Basal cell carcinoma is the most common of all skin cancers, and for most people, it is little more than a nuisance.
“They have found different spots, mostly on my arms and on my back, from being out in the sun when I was younger,” says Bob Davies.
Davies has had several close encounters with basal cell. But he’s always come away with a clean bill of health. Although it rarely metastasizes, the cancerous lesions can spread.
“Although they have a very small risk of metastasizing, which means moving to another part of the body, they can get invasive. And they can get deeper and bigger,” says Dr. Lowell Hart, oncologist and hematologist on Lee Memorial Health System’s medical staff.
The standard in care is to have a skin cancer treated by a dermatologist. Someone with an aggressive basal cell likely faces additional treatments; a more traditional protocol used to destroy cancerous tumors.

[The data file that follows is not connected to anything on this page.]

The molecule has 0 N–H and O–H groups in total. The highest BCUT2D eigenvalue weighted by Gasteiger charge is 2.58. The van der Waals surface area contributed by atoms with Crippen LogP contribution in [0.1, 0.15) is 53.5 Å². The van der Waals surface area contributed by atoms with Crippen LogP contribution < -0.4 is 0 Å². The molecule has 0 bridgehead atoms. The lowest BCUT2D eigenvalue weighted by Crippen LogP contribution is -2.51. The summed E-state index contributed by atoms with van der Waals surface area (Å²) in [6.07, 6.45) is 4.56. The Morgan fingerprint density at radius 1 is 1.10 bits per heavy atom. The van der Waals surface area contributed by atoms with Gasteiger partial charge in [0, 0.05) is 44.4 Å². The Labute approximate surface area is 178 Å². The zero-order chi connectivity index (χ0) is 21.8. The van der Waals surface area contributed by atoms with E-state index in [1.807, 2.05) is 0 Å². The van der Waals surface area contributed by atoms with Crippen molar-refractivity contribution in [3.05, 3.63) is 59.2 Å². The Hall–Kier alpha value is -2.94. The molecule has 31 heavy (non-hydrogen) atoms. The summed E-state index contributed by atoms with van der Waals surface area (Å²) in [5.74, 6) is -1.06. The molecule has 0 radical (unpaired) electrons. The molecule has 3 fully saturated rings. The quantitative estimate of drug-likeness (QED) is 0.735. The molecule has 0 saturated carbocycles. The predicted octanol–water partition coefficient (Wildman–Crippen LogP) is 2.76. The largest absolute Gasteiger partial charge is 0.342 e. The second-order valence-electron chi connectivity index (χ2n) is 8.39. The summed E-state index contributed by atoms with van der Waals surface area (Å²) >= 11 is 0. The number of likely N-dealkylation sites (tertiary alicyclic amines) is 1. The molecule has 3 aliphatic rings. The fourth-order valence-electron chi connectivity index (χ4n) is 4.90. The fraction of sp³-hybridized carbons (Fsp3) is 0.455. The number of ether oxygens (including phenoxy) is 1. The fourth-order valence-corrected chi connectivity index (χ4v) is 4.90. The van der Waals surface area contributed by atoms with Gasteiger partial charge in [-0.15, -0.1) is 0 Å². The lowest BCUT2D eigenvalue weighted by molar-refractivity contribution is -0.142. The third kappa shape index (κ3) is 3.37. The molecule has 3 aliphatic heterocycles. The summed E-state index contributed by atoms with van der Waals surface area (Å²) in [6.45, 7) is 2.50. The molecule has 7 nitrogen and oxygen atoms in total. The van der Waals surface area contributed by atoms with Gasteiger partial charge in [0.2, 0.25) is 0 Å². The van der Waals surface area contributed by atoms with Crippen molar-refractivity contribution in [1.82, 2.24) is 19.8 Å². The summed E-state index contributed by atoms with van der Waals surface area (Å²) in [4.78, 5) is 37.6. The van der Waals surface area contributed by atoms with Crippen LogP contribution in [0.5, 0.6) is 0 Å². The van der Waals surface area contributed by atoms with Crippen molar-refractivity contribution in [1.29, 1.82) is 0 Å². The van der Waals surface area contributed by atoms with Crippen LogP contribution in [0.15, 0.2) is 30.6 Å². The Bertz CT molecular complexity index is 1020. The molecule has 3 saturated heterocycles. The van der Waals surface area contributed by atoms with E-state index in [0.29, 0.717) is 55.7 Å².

“Sometimes radiation therapy can be of help because they tend to be sensitive to radiation. So the main stage of treatment for the early ones is surgical removal and sometimes the radiation therapy,” says Dr. Hart.
Basal cell also tends to be more disfiguring and problematic if it’s left untreated for many years. Basal cell often appears as a waxy bump and is most common on the face, neck and arms.
“People are living longer and the longer you live, you’ve had more time for these mutations and cancers to develop,” says Dr. Hart.
The take away Davies learned is by dealing with skin abnormalities when they are a small inconvenience, they’re less likely to turn into a real pain.
“It hurts a little tiny bit, like getting a needle. But it’s very quick and very fast and it’s the safe thing to do,” says Davies.